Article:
Depression You also may feel depressed. The tears flow, there are knots in your stomach, and you feel drained of all your energy. Day-to-day tasks can seem impossible to perform. Sometimes you may even ask yourself if you can go on without your pet. The answer is yes, but there are times when special assistance may be helpful in dealing with your loss.
Once you and your family come to terms with your feelings, you can begin to resolve and accept your pet's death. When you have reached resolution and acceptance, the feelings of denial, anger, guilt, and depression may reappear. If this does happen, these feelings will usually be less intense, and with time will be replaced with fond memories.
Although the stages of grief apply fairly universally, grieving is always a personal process. Some people take longer than others to come to terms with denial, anger, guilt, and depression, and each loss is different. If you understand that these are normal reactions, you will be better prepared to cope with your own feelings and to help others face theirs. Family members should be reassured that sorrow and grief are normal and natural responses to death.
Sometimes well-meaning family and friends may not realize how important your pet was to you or the intensity of your grief. Comments they make may seem cruel and uncaring. Be honest with yourself and others about how you feel. If despair mounts, talk to someone who will listen to your feelings about the loss of your pet. Talk about your sorrow, but also about the fun times you and the pet spent together, the activities you enjoyed, and the memories that are meaningful.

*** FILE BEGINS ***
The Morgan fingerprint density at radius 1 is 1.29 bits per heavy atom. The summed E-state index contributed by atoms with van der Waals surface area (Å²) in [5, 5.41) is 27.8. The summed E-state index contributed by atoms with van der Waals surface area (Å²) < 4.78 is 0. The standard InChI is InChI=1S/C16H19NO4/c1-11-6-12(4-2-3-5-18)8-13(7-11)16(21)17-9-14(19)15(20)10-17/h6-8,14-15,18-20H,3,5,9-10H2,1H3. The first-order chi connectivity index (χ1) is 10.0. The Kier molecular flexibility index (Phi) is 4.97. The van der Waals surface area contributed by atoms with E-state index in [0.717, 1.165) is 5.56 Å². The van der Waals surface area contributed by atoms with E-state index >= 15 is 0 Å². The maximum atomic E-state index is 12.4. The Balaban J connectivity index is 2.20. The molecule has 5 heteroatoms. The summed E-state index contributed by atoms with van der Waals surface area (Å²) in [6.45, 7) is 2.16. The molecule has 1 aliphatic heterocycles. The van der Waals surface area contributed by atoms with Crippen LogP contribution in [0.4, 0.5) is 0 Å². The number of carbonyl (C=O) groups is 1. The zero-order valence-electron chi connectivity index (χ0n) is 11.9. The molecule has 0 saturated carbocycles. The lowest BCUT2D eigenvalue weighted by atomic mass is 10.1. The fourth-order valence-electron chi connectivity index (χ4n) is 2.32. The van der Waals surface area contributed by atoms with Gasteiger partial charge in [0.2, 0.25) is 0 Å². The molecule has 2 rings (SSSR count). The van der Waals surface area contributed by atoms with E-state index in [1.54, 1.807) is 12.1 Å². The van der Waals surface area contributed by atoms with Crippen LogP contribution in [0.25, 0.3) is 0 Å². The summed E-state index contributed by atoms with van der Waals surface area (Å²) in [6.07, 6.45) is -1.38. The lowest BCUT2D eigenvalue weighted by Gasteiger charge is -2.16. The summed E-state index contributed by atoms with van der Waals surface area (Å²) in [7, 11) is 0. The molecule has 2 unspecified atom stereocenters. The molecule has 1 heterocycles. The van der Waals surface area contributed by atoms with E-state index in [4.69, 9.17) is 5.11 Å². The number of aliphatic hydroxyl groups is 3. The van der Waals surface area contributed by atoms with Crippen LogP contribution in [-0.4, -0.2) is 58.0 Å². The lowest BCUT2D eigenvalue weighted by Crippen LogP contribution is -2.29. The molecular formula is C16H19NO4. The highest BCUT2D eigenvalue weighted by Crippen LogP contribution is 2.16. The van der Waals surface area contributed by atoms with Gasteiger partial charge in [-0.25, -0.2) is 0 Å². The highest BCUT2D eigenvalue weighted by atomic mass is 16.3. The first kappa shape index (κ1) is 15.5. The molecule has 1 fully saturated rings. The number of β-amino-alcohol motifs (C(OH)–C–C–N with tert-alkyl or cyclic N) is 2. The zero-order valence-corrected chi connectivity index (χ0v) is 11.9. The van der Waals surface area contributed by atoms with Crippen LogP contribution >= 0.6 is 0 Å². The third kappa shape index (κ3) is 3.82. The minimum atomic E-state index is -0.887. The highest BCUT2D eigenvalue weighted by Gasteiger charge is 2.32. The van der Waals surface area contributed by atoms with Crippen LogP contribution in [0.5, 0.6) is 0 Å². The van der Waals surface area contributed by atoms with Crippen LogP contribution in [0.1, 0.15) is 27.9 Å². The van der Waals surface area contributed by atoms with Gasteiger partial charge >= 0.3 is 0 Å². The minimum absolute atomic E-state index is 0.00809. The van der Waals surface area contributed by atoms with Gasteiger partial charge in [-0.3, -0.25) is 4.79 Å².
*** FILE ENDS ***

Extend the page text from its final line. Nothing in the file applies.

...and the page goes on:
If you or a family member have great difficulty in accepting your pet's death and cannot resolve feelings of grief and sorrow, you may want to discuss those feelings with a person who is trained to understand the grieving process, such as a grief counselor, clergyman, social worker, physician, or psychologist. Your veterinarian certainly understands the relationship you have lost and may be able to direct you to community resources, such as a support group or hot line.
The death of a pet can upset you emotionally, especially when euthanasia is involved. Some people may feel they would never want another pet. For others, a new pet may help them recover from their loss more quickly. Just as grief is a personal experience, the decision of when, if ever, to bring a new pet into your home is also a personal one. If a family member is having difficulty accepting the pet's death, getting a new animal before that person has resolved his or her grief may imply that the life of the deceased pet was unworthy of the grief that that is still being felt. Family members should agree on the appropriate time to acquire a new pet. Although you can never replace the pet you lost, you can obtain another one to share your life.
The period from birth to old age is much shorter for pets than for people. Death is part of the lifecycle. It cannot be avoided, but understanding and compassion can help you, your family, and your friends manage the grief associated with it. Try to recall and treasure the good times you spent with your pet. You may also wish to establish a memorial of some type or contribute to a charity in honor of your pet.